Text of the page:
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Turkey Stocks Head for Biggest Month Drop Since ’08 on JPMorgan

Traders work on the trading floor of the Istanbul stock exchange in Istanbul, Turkey. The main ISE National 100 index fell as much as 1,901.26, or 3 percent, to 61,854.09. The index declined 2.1 percent to 62,407.42 at 5:30 p.m. in Istanbul, taking the month’s losses to 9.9 percent. Photographer: Kerem Uzel/Bloomberg
Traders work on the trading floor of the Istanbul stock exchange in Istanbul, Turkey. The main ISE National 100 index fell as much as 1,901.26, or 3 percent, to 61,854.09. The index declined 2.1 percent to 62,407.42 at 5:30 p.m. in Istanbul, taking the month’s losses to 9.9 percent. Photographer: Kerem Uzel/Bloomberg

May 27 (Bloomberg) -- Turkish stocks tumbled, heading for the biggest monthly loss since October 2008, after JPMorgan Chase & Co. cut them to “underweight” from “overweight,” citing concern on the current account deficit and banks’ profits.

The main ISE National 100 index fell as much as 1,901.26, or 3 percent, to 61,854.09. The index declined 2.1 percent to 62,407.42 at 5:30 p.m. in Istanbul, taking the month’s losses to 9.9 percent. Yields on two-year benchmark bonds rose 7 basis points to 8.97 percent, the fifth weekly increase. The lira fell 0.1 percent to 1.6047.

“The global environment with equity markets under pressure puts capital-importing Turkey under additional pressure,” David Aserkoff, an analyst at JPMorgan, said in an e-mailed report today. He also cited slowing “bank profit growth” and “higher headline consumer price inflation” for the downgrade.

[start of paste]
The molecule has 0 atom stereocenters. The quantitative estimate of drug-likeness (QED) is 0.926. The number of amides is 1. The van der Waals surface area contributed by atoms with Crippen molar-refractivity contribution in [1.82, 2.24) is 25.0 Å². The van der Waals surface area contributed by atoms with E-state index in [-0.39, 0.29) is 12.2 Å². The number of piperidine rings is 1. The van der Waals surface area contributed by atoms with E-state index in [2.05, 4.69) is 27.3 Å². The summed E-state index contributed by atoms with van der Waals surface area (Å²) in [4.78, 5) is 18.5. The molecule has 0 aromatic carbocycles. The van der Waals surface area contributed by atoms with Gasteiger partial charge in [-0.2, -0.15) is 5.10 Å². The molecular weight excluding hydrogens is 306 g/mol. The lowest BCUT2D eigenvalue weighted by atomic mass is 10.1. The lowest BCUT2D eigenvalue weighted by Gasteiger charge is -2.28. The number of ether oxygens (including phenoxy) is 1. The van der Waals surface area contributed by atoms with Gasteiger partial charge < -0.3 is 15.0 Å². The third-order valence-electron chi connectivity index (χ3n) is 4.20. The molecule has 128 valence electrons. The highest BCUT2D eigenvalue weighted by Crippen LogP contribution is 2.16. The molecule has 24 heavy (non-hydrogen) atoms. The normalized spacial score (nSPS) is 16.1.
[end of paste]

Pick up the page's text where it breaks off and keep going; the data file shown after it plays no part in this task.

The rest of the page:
Bank lending is increasing at an annual pace of more than 35 percent even after the central bank raised banks’ reserve requirements four times since December to stem an expansion in loans it says is widening the current account deficit. The gap may expand to 8.7 percent of economic output this year, the Organization for Economic Cooperation and Development said in a report May 25. The higher reserves are crimping profits at banks.

Foreigners “Not Buying”

“The market turned negative after the JPMorgan report,” Orhan Veli Canli, a trader at Is Invest in Istanbul, Turkey’s largest broker, said by telephone. “The outlook for the banking industry is not looking good and despite a fall in prices foreigners are still not buying.”

Turkiye Garanti Bankasi AS lost 2 percent to 6.92 liras. Akbank TAS, part-owned by Citigroup Inc., fell 3.3 percent to 7.14 liras. Turkish banking stocks are equivalent to 40 percent of the main share index’s value, according to data compiled by Bloomberg.

“We would be tempted to trade in and out of banks around key levels, e.g. buying into Garanti bank below 7 liras,” Aserkoff said. “But we would wait for policy clarity before recommending the sector on a medium-term view.”

The current account deficit widened to a record $9.8 billion in March, the central bank said on May 11. Consumer price inflation accelerated to 4.3 percent in April from 4 percent in March, the statistics office said on May 3. The government is due to publish trade data for April on May 31.

Turkish stocks, bonds and the lira also fell after Fitch Ratings lowered Japan’s outlook to “negative” from “stable” citing rising government debt.

To contact the reporter on this story: Aydan Eksin in Istanbul at aeksin@bloomberg.net

To contact the editor responsible for this story Shaji Mathew at shajimathew@bloomberg.net

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